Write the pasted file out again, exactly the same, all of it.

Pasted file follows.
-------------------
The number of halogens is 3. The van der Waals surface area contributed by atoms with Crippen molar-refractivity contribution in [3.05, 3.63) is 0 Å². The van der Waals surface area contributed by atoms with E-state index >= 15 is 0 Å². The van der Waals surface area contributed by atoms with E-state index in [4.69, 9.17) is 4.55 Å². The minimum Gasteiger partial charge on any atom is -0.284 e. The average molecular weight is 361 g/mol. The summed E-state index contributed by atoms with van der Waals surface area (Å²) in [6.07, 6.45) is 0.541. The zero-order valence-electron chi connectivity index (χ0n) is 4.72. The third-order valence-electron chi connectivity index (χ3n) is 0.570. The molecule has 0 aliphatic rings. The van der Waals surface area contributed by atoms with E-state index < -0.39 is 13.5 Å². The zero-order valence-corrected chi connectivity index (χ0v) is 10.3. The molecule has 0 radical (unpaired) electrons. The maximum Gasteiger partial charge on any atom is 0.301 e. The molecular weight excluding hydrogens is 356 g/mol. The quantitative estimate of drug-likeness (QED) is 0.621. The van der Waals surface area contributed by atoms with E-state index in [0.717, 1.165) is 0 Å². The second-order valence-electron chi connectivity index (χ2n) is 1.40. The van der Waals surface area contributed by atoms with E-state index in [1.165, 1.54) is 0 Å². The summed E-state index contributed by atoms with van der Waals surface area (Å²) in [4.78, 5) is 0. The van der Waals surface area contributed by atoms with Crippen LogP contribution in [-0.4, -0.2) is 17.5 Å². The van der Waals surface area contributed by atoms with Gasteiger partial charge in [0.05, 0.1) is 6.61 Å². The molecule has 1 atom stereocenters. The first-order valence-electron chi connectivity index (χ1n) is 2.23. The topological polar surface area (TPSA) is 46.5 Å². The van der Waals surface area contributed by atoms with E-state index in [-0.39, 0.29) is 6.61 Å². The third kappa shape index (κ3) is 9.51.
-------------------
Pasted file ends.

The number of halogens is 3. The van der Waals surface area contributed by atoms with Crippen molar-refractivity contribution in [3.05, 3.63) is 0 Å². The van der Waals surface area contributed by atoms with E-state index >= 15 is 0 Å². The van der Waals surface area contributed by atoms with E-state index in [4.69, 9.17) is 4.55 Å². The minimum Gasteiger partial charge on any atom is -0.284 e. The average molecular weight is 361 g/mol. The summed E-state index contributed by atoms with van der Waals surface area (Å²) in [6.07, 6.45) is 0.541. The zero-order valence-electron chi connectivity index (χ0n) is 4.72. The third-order valence-electron chi connectivity index (χ3n) is 0.570. The molecule has 0 aliphatic rings. The van der Waals surface area contributed by atoms with E-state index < -0.39 is 13.5 Å². The zero-order valence-corrected chi connectivity index (χ0v) is 10.3. The molecule has 0 radical (unpaired) electrons. The maximum Gasteiger partial charge on any atom is 0.301 e. The molecular weight excluding hydrogens is 356 g/mol. The quantitative estimate of drug-likeness (QED) is 0.621. The van der Waals surface area contributed by atoms with E-state index in [0.717, 1.165) is 0 Å². The second-order valence-electron chi connectivity index (χ2n) is 1.40. The van der Waals surface area contributed by atoms with E-state index in [1.165, 1.54) is 0 Å². The summed E-state index contributed by atoms with van der Waals surface area (Å²) in [4.78, 5) is 0. The van der Waals surface area contributed by atoms with Crippen LogP contribution in [-0.4, -0.2) is 17.5 Å². The van der Waals surface area contributed by atoms with Gasteiger partial charge in [0.05, 0.1) is 6.61 Å². The molecule has 1 atom stereocenters. The first-order valence-electron chi connectivity index (χ1n) is 2.23. The topological polar surface area (TPSA) is 46.5 Å². The van der Waals surface area contributed by atoms with E-state index in [-0.39, 0.29) is 6.61 Å². The third kappa shape index (κ3) is 9.51.